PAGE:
"So," she said, shifting her tableware around on the table. Nerves. It was kind of amusing watching her, and made him even more curious what in the hell she'd called him for. The Claire he knew was never nervous. Well, she may have been nervous kissing him, but she hadn't let that stop her from doing it. "I have this friend who's getting married in Paris the week after Thanksgiving."
"Okay," he said with a slight frown.
What the fuck? What did her friend getting married have to do with anything? And why would she think he'd care?
"I'm a bridesmaid."
"Sure," he said. Because why else would someone travel all the way fuck over to Paris for a wedding unless they were in it?
"She was my roommate freshman year of college. I totally lucked out, you know. We hit it off almost immediately. We pledged together at our sorority. We requested each other our sophomore years and then junior and senior years got an apartment together off-campus with a couple other girls in our sorority. We've stayed in real close touch since graduating. I used to wish I had a sister instead of a brother growing up, you know? She was totally my long-lost sister."
"Okay," he said.
"The invitation includes a guest despite having to travel."
"Right," he said.
That sounded logical. He'd gone to an out of state wedding up in Wisconsin for one of his friends about a year ago. Even though he had to pay to get there, his hotel, and food or whatever he was still allowed to bring a guest. Most weddings seemed to include a guest, not that he was an expert at wedding guest etiquette or anything.
"I had no intention of bringing a guest. I mean, it's in Paris and I'm not dating anyone so who would I possibly bring that wouldn't get the wrong idea about me asking them to spend a week with me there?"
"And then one of her other bridesmaids who I also know started talking about how great it would be that I was there by myself because her brother, who happens to be friends with April's fiancé, Rene."
"She's marrying someone named Rene?"
"Yes. He's French," she said. Ah, that explained the Paris wedding apparently. "So, the brother is also in the wedding and isn't bringing anyone."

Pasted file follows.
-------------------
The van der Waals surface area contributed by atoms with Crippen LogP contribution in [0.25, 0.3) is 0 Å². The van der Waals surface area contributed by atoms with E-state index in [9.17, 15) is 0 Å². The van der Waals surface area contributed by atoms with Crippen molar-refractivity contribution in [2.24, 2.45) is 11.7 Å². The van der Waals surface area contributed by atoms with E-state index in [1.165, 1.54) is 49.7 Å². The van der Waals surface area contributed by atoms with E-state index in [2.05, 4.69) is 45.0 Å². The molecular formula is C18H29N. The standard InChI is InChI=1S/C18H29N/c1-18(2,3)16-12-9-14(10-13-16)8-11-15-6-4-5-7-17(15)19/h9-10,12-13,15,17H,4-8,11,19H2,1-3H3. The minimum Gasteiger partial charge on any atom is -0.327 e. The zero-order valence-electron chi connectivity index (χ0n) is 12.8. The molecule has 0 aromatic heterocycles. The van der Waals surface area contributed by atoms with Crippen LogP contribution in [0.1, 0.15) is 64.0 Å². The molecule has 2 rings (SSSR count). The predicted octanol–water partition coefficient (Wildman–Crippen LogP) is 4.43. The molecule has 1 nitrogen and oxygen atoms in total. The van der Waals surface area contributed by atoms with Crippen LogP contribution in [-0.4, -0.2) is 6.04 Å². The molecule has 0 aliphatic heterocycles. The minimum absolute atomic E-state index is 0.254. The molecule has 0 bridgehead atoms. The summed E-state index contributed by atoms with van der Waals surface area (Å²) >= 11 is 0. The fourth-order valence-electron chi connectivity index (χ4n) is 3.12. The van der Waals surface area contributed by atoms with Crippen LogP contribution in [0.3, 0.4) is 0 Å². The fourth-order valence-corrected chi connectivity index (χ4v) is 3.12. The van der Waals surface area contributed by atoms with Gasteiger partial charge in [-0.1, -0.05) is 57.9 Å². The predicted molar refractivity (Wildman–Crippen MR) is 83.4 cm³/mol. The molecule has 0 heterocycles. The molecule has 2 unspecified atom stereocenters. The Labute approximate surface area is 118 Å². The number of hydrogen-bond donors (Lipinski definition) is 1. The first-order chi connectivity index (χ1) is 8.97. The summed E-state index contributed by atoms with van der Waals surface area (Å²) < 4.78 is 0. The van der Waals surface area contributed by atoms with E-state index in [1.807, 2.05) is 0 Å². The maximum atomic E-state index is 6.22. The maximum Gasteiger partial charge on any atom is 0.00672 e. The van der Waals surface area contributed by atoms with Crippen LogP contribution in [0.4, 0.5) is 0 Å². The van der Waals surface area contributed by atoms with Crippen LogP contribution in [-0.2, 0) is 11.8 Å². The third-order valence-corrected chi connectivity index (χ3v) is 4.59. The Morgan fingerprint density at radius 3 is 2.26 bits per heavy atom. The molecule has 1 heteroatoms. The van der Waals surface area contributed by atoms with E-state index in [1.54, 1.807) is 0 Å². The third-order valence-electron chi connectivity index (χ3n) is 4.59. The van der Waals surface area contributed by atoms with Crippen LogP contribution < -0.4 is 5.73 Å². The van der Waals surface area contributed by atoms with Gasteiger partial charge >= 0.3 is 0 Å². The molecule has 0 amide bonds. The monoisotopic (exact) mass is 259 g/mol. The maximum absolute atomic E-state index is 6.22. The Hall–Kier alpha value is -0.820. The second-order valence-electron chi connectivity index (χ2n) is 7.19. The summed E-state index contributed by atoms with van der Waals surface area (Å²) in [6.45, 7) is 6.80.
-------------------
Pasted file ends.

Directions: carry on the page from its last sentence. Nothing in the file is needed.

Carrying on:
"He's not someone I want to dance with. Ever. Let alone all night. Or to be given the idea that because I'm single I want to spend all week with him. She seems to think because we're both there alone it's like fate or something."
"What's wrong with him?"
"Other than he drugged one of my friends at a party? He's just not someone I find at all attractive."
"Oh," he said. Yeah, he could understand why she wouldn't want to be close to him if he did things like that. "Years ago, I assume?"
"He's still a creep, and he basically raped her."
"Yes, they did. She still to this day doesn't remember a damned thing that happened that night."
He shook his head a bit. He'd had sex with some drunk or stoned women, but none he'd done anything like that to. And none that were out of their minds to the point they didn't know what they were doing. Well, that he knew of. He supposed anything was possible when you threw drugs into the mix.
"Okay, so, you don't want to dance with the guy. What's the problem? Say no. Surely you haven't forgotten how to be assertive."
"Well, see, this is where it gets complicated. I sort of told Bonnie that I have a boyfriend."
"Uh huh," he said. Their waitress brought their drinks and they both took the time to order since they'd managed to decide.
"Someone I knew in high school, saw him at my class reunion a couple of months ago, and we started dating."
"Wait. Me? You came up with me as your cop out?"
"Well, I didn't know what else to do! I didn't want to be rude, Bonnie doesn't know what he did to my friend."
"No one told her, I guess," she shrugged. "She's his sister. We didn't know if she'd side with, believe him. I don't know."
"So, you have a boyfriend. Me, which interesting to hear about it, thanks for telling me. What's the problem?"
"She asked me what you did. So I told her."